December 27, 2010 (Washington, DC) - U.S. Senator John Kerry has formally introduced the Workplace Religious Freedom Act of 2010
(WRFA) in the U.S. Senate. If enacted, this landmark legislation will end most forms of employment discrimination against Sikhs. Significantly, the bill contains new language proposed and drafted by the Sikh Coalition, which would make it illegal for employers to segregate Sikhs from customers and the general public.
As we mark the end of 2010, the Sikh Coalition looks forward to promoting WRFA in the 112th Congress. In support of this effort, over the next few months, we look forward to partnering with Sikh communities and student associations nationwide on direct Congressional outreach.
Why should Sikhs care about WRFA?
Sikhs suffer high levels of employment discrimination because of their Sikh identity. Many are told to shave their beards; others are told to remove their turbans; some are told to leave their kirpans at home. If enacted, WRFA would make it harder in each of these cases for employers to discriminate against Sikhs.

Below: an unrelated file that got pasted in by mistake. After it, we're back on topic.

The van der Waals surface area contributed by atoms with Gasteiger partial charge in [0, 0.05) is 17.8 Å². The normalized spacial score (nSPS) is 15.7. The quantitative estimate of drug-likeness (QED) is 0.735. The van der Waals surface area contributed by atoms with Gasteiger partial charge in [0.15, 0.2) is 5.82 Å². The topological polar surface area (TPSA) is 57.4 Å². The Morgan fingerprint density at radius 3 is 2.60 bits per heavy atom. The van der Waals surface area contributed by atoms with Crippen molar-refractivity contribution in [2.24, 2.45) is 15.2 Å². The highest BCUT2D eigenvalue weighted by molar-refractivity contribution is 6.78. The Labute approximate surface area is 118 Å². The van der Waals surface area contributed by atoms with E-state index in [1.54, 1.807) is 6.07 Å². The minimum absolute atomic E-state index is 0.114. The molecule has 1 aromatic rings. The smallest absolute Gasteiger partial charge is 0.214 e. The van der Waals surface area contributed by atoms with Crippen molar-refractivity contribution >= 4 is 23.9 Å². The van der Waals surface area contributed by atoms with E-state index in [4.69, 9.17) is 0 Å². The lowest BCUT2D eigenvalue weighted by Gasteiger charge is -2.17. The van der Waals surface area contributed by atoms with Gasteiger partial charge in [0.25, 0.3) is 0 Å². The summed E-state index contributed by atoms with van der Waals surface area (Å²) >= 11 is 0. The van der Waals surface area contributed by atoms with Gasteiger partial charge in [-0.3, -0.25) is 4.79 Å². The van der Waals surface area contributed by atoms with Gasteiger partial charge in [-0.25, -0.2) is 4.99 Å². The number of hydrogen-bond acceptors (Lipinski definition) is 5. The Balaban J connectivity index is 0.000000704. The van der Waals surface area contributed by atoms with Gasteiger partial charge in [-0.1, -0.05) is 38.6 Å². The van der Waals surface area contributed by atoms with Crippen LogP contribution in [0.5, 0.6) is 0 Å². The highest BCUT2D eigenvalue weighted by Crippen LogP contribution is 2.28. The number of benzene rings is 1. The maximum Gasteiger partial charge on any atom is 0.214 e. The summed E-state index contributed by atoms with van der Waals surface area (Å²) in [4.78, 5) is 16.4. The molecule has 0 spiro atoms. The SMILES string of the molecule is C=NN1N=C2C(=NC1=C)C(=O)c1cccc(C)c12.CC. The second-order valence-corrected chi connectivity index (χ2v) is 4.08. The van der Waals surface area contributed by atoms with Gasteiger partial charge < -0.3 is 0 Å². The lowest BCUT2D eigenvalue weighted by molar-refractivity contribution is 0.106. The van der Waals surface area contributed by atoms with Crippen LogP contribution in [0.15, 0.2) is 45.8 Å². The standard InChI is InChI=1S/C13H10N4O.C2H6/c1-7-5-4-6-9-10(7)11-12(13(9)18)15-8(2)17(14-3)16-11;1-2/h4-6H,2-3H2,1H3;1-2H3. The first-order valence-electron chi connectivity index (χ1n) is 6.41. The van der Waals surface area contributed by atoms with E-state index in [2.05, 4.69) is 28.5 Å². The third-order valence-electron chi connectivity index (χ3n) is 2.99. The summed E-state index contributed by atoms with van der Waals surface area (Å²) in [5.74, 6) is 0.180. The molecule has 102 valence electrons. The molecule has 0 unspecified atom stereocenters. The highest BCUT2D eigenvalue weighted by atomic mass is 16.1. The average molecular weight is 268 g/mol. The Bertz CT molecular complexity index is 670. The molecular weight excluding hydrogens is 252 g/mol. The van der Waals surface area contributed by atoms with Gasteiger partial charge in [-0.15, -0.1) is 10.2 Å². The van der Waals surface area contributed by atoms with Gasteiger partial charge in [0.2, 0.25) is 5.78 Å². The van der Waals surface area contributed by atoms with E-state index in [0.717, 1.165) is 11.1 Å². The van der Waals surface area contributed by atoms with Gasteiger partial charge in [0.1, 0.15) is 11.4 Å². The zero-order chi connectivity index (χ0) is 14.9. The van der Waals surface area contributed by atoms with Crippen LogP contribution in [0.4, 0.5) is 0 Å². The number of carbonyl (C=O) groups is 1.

How would WRFA work?
Under current law, employers are required to make 'reasonable accommodations' for the religious practices of their employees. Employers can bypass this requirement by showing that such accommodations would impose a minimal
difficulty or expense on the employer's business. WRFA would still allow employers to deny religious accommodations, but only by proving that such accommodations would constitute a significant
difficulty or expense. Because it usually costs employers little or nothing to accommodate Sikhs, the new legal standard would make it extremely difficult for employers to discriminate against Sikhs.
Yes. Earlier this year, the Sikh Coalition persuaded Congressional leaders
to incorporate language into WRFA that would make it illegal for employers to segregate Sikhs from customers. Under current law, employers with corporate image policies can lawfully hide Sikhs from customers and the general public; in other words, American employers are allowed to tell Sikhs that our faces are not fit to be seen. The Sikh Coalition finds this offensive and immoral and is trying to put an end to this modern-day version of the 'separate but equal' doctrine.
What can I do to help?
If you would like to organize a delegation of Sikhs to visit your local Congressional offices in 2011, please respond to this email. Of course, none of this work is possible without your financial support. If you have not done so already, please click here to make a generous contribution
to the Sikh Coalition today. Any amount of support that you are able to give is welcome and appreciated. As always, the Sikh Coalition encourages Sikhs everywhere to fearlessly maintain their articles of faith.